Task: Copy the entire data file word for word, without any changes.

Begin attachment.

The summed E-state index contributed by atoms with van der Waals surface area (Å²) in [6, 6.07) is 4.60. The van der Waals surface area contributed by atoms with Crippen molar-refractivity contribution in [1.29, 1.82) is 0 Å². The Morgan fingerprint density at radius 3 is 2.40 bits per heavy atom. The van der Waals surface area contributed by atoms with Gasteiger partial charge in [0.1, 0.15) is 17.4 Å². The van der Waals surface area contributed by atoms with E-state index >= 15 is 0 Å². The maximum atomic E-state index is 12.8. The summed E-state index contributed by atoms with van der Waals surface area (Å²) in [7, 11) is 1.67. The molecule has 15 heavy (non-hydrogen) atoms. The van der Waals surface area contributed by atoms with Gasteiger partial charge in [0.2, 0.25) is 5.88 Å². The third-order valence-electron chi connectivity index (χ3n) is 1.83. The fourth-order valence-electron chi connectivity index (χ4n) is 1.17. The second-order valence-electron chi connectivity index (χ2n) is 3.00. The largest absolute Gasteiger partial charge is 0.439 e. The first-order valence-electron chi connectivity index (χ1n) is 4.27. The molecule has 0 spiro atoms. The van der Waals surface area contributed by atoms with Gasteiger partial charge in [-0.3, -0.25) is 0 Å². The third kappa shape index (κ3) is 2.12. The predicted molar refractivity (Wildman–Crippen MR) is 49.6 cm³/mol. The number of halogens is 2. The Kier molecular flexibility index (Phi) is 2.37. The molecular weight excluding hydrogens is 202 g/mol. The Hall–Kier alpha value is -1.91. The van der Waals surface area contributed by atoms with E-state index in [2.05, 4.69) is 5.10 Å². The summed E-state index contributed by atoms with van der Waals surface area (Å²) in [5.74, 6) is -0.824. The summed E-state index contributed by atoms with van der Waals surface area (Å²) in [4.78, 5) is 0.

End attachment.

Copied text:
The summed E-state index contributed by atoms with van der Waals surface area (Å²) in [6, 6.07) is 4.60. The van der Waals surface area contributed by atoms with Crippen molar-refractivity contribution in [1.29, 1.82) is 0 Å². The Morgan fingerprint density at radius 3 is 2.40 bits per heavy atom. The van der Waals surface area contributed by atoms with Gasteiger partial charge in [0.1, 0.15) is 17.4 Å². The van der Waals surface area contributed by atoms with E-state index >= 15 is 0 Å². The maximum atomic E-state index is 12.8. The summed E-state index contributed by atoms with van der Waals surface area (Å²) in [7, 11) is 1.67. The molecule has 15 heavy (non-hydrogen) atoms. The van der Waals surface area contributed by atoms with Gasteiger partial charge in [0.2, 0.25) is 5.88 Å². The third-order valence-electron chi connectivity index (χ3n) is 1.83. The fourth-order valence-electron chi connectivity index (χ4n) is 1.17. The second-order valence-electron chi connectivity index (χ2n) is 3.00. The largest absolute Gasteiger partial charge is 0.439 e. The first-order valence-electron chi connectivity index (χ1n) is 4.27. The molecule has 0 spiro atoms. The van der Waals surface area contributed by atoms with Gasteiger partial charge in [-0.3, -0.25) is 0 Å². The third kappa shape index (κ3) is 2.12. The predicted molar refractivity (Wildman–Crippen MR) is 49.6 cm³/mol. The number of halogens is 2. The Kier molecular flexibility index (Phi) is 2.37. The molecular weight excluding hydrogens is 202 g/mol. The Hall–Kier alpha value is -1.91. The van der Waals surface area contributed by atoms with E-state index in [2.05, 4.69) is 5.10 Å². The summed E-state index contributed by atoms with van der Waals surface area (Å²) in [5.74, 6) is -0.824. The summed E-state index contributed by atoms with van der Waals surface area (Å²) in [4.78, 5) is 0.